The construction of the fortress resulted in an enormous economic upturn for the town, which was later paid for however with the departure of public facilities such as the court (Hofgericht) and county council (Kreisregierung).[6] The Austrian lieutenant colonel, Georg Eberle was appointed as the senior fortress construction engineer and almost all the management staff were from Austria. The large number of construction workers employed (in 1844 4,000[7]) made the expansion of municipal infrastructure (police and medical services) necessary, the financing of which caused disputes between the town, the grand duchy and federal military authorities. The majority of the construction stone came from a roughly 500-metre-long bunter sandstone quarry on the hill of Eichelberg near Oberweier and was transported to Rastatt on a 14.5-kilometre-long, horse-drawn wagonway,[8] its capacity being 400 cubic metres per day. In the quarry 400-1200 workers were employed, for whom a special hutted camp was built. In addition to locals, there were workers from Württemberg, Austria, South Tyrol and Italy.[9] It was planned to complete the construction in 1849, but this did not come to fruition due to financial problems and the intervention of the Baden Revolution.

In 1848 the fortress was opened with the appointment of its first governor, Lieutenant General Carl Felix von Lassolaye.[10]

Following its interruption by the Baden Revolution in 1849, work restarted in 1850, but came to a provisional halt in 1852. After serious disputes over its further expansion and funding, especially between Prussia and Austria,[11] – the town defences and the station lunettes were finished in the period 1852–1854, and, in 1856, two outworks were completed.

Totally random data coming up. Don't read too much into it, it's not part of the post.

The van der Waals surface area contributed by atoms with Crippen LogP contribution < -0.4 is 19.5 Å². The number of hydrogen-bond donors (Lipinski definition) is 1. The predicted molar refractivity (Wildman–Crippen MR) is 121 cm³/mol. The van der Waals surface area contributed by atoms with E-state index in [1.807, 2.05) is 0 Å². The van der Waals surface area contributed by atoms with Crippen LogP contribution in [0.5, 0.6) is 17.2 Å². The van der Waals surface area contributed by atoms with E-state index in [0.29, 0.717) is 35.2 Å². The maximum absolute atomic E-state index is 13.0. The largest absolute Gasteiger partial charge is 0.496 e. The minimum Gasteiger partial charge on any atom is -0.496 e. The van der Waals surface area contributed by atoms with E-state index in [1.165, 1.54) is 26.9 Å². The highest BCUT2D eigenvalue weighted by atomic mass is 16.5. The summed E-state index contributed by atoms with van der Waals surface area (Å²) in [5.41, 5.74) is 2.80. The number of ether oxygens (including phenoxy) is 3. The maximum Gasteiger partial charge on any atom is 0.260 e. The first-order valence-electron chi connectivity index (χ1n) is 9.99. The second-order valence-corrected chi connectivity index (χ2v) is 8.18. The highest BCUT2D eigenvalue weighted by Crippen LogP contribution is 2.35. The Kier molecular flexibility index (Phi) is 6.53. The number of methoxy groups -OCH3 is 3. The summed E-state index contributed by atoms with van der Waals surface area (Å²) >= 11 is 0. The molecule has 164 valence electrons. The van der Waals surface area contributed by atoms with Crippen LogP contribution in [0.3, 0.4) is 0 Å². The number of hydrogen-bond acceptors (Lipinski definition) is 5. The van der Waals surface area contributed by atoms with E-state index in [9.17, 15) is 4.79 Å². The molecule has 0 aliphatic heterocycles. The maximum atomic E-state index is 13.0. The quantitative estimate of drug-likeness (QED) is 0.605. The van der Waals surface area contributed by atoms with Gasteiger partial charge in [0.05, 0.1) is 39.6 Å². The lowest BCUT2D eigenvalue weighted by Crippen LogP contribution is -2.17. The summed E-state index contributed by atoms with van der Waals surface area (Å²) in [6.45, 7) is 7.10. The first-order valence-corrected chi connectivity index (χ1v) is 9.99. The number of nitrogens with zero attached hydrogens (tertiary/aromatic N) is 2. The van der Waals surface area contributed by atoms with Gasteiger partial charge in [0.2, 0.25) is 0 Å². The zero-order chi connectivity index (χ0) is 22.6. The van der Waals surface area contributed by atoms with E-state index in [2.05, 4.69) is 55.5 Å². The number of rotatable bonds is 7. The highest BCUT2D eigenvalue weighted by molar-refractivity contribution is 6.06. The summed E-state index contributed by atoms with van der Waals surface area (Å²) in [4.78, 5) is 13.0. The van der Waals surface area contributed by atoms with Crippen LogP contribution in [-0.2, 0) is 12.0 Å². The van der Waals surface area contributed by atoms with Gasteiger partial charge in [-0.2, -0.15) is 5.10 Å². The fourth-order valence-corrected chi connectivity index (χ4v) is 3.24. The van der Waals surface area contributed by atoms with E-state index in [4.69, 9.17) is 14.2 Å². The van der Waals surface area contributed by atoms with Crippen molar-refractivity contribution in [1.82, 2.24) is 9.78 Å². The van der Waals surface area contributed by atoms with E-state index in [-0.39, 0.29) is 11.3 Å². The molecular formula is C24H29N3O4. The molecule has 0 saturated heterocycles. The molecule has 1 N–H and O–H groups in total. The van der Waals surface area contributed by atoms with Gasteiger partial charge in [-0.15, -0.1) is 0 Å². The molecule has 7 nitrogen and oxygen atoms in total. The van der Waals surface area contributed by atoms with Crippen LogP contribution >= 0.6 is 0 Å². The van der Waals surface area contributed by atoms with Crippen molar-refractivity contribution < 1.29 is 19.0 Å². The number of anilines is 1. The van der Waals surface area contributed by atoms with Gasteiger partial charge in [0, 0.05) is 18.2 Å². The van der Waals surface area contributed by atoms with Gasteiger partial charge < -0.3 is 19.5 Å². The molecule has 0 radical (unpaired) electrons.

Today

Rastatt Fortress was abandoned in 1890,[12] because it had lost its position on the border and hence its importance. The site was mostly sold in 1892 to the town of Rastatt as a source of construction material. After the German Empire had lost the First World War, it was laid down in the Treaty of Versailles in Article 180, that Germany had to slight its fortresses east of the Rhine along a 50-mile corridor. The Interallied Military Control Commission also laid down which remains of the abandoned Rastatt Fortress still had to be demolished.

The casemates are accessible and guided tours are offered. In the eastern part of the old Leopold Fortress 500 metres of passageway may be visited.

References

  1. Procès-verbal de la conférence de M. M. les plénipotentiaires des quatre puissances du 3. Novembre 1815 à Paris, Annexe B, Système défensif de la confédération germanique. Art. 10, dated 3 November 1815. In: Staatsarchiv des Deutschen Bundes, published by Johann Ludwig Klüber, Vol. I, 3rd Issue, Erlangen, 1816, pp. 389–391 online at Google Books